April 24, 2024

Conservative Party Narrowly Wins Spanish Election But No Majority for Topple Sánchez

MADRID (AP) — Spain’s conservative Popular Party was set to narrowly win the country’s national election on Sunday, but short of the majority needed to topple Socialist Prime Minister Pedro Sánchez’s coalition.

With 90% of the votes, the Popular Party was on course to win 136 out of 350 seats in the Congress of Deputies, the lower house of the Spanish parliament. Sánchez’s Spanish Socialist Workers Party was on course to take 122 seats, two more than in the outgoing legislature.

Although the Socialists would probably claim the predicted 31 seats of the Sumar Alliance, or Joining Forces, and some smaller parties, there was the possibility that neither side would be able to achieve a majority.

The close of the election would likely lead to weeks of political jockeying. The next prime minister will only be voted on once the lawmakers have entered the new Congress of Deputies. The absolute majority required to form a government is 176 seats.

Pre-election polls had predicted a bigger victory for the Common Party and the possibility that it would form a coalition government with the right-wing Vox party. Such a coalition would have returned a far-right force to the Spanish government for the first time since the country transitioned to democracy in the late 1970s after dictator Francisco Franco’s nearly 40-year rule.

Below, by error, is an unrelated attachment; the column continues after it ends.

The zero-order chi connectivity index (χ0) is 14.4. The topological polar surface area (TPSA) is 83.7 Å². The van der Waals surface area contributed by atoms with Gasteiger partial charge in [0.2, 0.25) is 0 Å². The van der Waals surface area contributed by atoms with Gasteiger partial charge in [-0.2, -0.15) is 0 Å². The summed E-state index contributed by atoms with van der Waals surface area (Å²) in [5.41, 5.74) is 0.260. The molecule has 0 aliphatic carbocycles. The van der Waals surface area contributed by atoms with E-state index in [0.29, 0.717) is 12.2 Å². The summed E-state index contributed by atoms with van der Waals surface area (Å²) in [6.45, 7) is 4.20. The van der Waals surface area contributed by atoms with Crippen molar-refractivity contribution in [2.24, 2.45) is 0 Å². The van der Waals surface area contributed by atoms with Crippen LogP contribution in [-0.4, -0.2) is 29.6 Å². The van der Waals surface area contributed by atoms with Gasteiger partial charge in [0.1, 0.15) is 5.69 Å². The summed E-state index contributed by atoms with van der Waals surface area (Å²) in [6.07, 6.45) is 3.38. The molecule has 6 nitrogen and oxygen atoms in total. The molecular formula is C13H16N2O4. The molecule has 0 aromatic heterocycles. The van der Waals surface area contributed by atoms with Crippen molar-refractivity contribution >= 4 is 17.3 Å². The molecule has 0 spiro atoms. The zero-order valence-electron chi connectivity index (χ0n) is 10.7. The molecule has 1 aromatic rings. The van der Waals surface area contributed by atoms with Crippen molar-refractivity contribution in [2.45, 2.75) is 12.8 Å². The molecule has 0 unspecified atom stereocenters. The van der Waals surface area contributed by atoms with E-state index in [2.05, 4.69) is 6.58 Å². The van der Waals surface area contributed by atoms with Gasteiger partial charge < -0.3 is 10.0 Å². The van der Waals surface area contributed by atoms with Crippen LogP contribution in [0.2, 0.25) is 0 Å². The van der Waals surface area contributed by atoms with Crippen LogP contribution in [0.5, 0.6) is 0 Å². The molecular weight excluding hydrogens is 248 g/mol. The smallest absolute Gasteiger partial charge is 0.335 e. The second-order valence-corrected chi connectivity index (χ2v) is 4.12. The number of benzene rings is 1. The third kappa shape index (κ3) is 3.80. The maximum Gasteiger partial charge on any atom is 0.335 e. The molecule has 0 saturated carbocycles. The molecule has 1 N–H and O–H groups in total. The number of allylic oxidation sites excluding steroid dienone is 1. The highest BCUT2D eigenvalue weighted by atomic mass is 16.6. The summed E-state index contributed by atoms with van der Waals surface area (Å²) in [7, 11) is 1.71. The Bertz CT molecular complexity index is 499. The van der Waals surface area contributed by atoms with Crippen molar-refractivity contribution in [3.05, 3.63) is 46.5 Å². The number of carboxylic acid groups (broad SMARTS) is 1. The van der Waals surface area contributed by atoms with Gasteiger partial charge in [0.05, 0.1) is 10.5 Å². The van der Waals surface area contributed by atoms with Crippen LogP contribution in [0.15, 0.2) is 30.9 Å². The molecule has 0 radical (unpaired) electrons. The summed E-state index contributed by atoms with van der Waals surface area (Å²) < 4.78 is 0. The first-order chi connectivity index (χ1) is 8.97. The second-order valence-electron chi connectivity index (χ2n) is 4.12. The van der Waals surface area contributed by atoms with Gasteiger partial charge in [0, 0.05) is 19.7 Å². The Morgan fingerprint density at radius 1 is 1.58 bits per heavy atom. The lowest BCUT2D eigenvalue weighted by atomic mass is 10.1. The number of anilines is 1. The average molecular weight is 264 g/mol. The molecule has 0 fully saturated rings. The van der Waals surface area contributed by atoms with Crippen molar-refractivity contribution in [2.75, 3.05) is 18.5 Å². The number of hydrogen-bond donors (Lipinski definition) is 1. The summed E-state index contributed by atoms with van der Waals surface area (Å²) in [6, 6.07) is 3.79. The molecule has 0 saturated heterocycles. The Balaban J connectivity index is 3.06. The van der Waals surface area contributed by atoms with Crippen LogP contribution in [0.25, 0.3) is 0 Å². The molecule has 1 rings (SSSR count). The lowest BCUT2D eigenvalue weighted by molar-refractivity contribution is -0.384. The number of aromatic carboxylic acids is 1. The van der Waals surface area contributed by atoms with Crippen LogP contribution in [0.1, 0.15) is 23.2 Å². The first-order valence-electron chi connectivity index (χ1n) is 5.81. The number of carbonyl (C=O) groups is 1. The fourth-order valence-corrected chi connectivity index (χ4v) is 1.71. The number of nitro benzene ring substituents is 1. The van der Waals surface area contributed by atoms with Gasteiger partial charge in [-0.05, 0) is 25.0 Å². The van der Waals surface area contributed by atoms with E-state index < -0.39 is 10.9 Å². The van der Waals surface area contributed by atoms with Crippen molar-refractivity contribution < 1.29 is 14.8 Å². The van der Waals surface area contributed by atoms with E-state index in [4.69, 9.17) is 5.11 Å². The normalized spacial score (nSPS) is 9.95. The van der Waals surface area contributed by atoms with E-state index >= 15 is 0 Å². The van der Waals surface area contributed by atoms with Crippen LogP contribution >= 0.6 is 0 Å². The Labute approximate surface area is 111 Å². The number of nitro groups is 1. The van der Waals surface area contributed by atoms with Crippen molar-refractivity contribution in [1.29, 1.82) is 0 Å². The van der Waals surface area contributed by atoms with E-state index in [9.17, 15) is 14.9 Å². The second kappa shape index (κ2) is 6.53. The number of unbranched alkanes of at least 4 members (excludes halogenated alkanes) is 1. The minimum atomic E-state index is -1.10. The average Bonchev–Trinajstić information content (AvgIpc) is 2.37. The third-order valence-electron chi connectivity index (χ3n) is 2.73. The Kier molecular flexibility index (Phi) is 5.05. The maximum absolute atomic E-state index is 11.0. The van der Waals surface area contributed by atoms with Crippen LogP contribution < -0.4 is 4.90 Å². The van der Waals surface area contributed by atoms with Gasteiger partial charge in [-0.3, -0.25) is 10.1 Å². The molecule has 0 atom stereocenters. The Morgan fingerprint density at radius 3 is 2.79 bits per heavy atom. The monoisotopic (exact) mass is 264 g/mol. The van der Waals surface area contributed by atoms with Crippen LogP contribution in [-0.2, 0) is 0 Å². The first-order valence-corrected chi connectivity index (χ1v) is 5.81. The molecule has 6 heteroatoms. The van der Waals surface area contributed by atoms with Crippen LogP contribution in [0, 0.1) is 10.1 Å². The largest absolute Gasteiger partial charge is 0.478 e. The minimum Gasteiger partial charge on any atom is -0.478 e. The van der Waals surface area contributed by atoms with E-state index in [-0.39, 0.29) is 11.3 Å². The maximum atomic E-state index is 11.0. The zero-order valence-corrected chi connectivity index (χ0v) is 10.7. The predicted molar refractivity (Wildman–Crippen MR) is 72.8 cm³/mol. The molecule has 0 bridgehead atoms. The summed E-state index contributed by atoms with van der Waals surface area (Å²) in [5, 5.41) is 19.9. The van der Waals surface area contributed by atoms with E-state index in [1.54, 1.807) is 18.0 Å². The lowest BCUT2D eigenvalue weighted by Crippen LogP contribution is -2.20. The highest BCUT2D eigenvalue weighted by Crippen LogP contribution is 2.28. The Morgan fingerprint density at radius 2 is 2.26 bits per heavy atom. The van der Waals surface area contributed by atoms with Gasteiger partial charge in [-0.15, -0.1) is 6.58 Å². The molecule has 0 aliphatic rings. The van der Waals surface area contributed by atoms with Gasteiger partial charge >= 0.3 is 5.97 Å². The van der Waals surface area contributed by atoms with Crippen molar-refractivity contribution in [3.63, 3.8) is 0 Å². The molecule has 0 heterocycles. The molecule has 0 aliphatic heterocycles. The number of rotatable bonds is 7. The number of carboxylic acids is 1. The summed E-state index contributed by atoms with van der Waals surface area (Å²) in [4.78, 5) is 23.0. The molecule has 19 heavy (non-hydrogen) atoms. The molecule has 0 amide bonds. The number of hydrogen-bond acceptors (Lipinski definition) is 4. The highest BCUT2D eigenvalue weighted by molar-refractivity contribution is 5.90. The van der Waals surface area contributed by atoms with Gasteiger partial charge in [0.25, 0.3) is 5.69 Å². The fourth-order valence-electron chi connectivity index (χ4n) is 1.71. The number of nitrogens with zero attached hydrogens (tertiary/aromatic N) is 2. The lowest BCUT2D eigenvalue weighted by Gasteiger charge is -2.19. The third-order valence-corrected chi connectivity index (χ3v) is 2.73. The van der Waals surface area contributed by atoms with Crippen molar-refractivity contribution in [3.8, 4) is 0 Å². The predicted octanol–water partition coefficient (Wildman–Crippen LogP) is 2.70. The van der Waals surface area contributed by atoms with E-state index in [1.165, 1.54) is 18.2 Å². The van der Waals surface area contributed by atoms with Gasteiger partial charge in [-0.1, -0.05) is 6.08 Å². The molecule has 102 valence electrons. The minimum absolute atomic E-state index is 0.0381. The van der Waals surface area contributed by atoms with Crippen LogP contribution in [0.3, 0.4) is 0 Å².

Sánchez was seeking to win a third consecutive national election since coming to power in 2018. The Socialists and a junior member of his coalition took a beating from the conservative party and the far-right Vox party in regional and local elections in May, prompting Sánchez to call an early election on Sunday.

Most polls during the campaign predicted that the national vote would go the same way but that the Popular Party would be required to rely on support from Vox to form a government, with PP candidate Alberto Núñez Feijóo in charge.

A PP-Vox government would mean that another EU member has moved firmly to the right, a trend seen recently in Sweden, Finland and Italy. Countries such as Germany and France are concerned about what such a change would bring to the EU’s immigration and climate policies.

The two main left parties in Spain are pro-EU participation. On the right, the PP is also in favor of the EU. Vox, led by Santiago Abascal, is against EU interference in Spanish affairs.

The election comes and Spain is in possession of the The rotating presidency of the EU. Sánchez hoped to use the six-month term to demonstrate the progress made by his government. If Sánchez were to be defeated in the elections, the PP could be in the process of resurrecting the EU presidency.

Sánchez was one of the first to vote, casting his ballot in a polling station in Madrid.

Referring later to the large number of foreign media covering the election, he said: “This means that what will happen today will be very important, not only for us but also for Europe and I think that should inform us as well.”

“I don’t want to say I’m hopeful or not. I have a good vibration,” Sánchez added.